Oh man… My toddler is one head strong little girl. Tell me I am not alone? One of our BIGGEST issues right now is over clothing… CLOTHING! And not just any clothing. She has to wear the twirliest of dresses. Actually, to be quite clear; the twirlier the ELSA dress, the better! And to think, I thought Quinn was going to be my tom boy…
The other morning, my toddler really wanted to wear a specific dress that was just not an option. Cue an outrageous tantrum. I mean, I cannot let her wear a dress that is covered in mac-n-cheese from the day before, right? I know my laundry standards are low but c’mon. In this situation, I was dealing with a MAJOR denied access behavior. She wanted a dress that she could not have.
How do you handle this?
In this situation, I did not want the crying and tantrum behavior to “win”. I knew that this ‘cray’ behavior was all because she was not getting her way. So, how did I defuse this ticking bomb?
I initially started off by asking her to wait. I calmly asked my toddler to, “Show me waiting!” I then slowly counted to five. This allows her a moment to catch her breath, calm down, and process what is going on. Below is how you can teach your little one how to start waiting!
For training purposes, let’s assume a child is eating a cracker.
Find an activity that can be easily stopped (show on an iPad, small snack, etc).
When you are first starting, make it a cracker that is NOT their all time favorite but one that they still like. The reason- you will be delaying access to the cracker when teaching your child what “waiting” means so you do not want the cracker to be SUPER reinforcing.
Parent should be in control of starting and stopping the activity (i.e. holding the cracker)
After a child eats a SMALL bite of the cracker, it is assumed that she will want more. Before going in for the second bite, state, “Wait” and wait for 1 second. If your child waits successfully for 1 second, provide them the cracker and pair it with verbal praise.
After several attempts of waiting successfully for 1 second, move on to waiting for 5 seconds while doing the same thing as stated above.
After several successful attempts at a 5 second wait time, move on to 10 seconds and then 20 seconds and so on.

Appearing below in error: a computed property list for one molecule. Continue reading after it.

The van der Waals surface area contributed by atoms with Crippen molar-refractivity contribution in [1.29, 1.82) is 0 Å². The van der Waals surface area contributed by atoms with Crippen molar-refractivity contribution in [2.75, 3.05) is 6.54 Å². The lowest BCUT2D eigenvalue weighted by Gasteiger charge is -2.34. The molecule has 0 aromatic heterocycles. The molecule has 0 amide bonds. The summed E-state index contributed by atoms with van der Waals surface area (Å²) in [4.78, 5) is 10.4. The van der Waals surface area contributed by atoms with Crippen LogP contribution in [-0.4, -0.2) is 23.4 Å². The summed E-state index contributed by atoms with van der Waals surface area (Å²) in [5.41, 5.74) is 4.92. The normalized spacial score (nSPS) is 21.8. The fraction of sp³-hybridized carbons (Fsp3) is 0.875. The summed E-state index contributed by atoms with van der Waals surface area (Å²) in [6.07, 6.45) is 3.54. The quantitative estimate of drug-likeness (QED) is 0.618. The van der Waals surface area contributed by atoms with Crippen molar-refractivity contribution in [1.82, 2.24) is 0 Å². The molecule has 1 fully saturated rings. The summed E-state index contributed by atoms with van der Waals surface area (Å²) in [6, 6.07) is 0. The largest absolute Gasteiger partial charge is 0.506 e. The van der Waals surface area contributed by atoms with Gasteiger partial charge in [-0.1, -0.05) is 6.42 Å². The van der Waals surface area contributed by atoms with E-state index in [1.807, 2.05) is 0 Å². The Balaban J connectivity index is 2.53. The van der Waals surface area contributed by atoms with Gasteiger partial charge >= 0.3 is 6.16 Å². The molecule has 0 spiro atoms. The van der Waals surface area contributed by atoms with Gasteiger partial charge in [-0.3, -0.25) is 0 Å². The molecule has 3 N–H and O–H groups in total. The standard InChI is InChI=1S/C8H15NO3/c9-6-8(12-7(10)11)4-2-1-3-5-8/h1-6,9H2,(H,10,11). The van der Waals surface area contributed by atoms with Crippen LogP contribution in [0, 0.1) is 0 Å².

You will eventually work your way up to waiting for longer periods of time. You will also work towards having your child wait for items that are more reinforcing.
Once your child understands the concept of waiting, they will understand that even if they have to “give something up”, they know they will eventually get it back so it typically does not result in a major meltdown… It is a WONDERFUL tool to put in your BeeHaven Tribe Tool Belt. 💪
After Quinn slowed down, I asked her to take a deep breath. In our house, we use the language, “Show me calm!”. She then does a volcano breath. This is a way to help her take a deep breath and calm her body after being so upset.
After my toddler has calmed down, I then prompt her to say an “I want…” statement. I want her to understand that instead of crying, I would rather she use functional language. She then clearly says, “I want Elsa!”….
NOPE, sorry Chica… Not a choice. However, I validate her choice but explain that her Elsa dress is dirty and not a choice.
Speaking of choices…
Providing a choice is a great strategy to present to a little one when denied access is at play. If the preferred choice is no longer an option, give your little once choices that ARE available to them.
In this situation, I gave Quinn two options on dresses that were available to her. In this situation, I presented two other twirly dresses. After she realized the mac-n-cheese filled Elsa dress was NOT an option, she settled for the second, less desirable choice. Not her absolute favorite but still a good option :).
Another great strategy that can be used if denied access is happening is redirection. Basically, if your little one is engaging in challenging because they want to gain access to a tangible item that is not available, redirect their attention to another activity! Snack time anyone? You want to play with this toy over here? Redirection can be a very effective tool when implemented correctly :).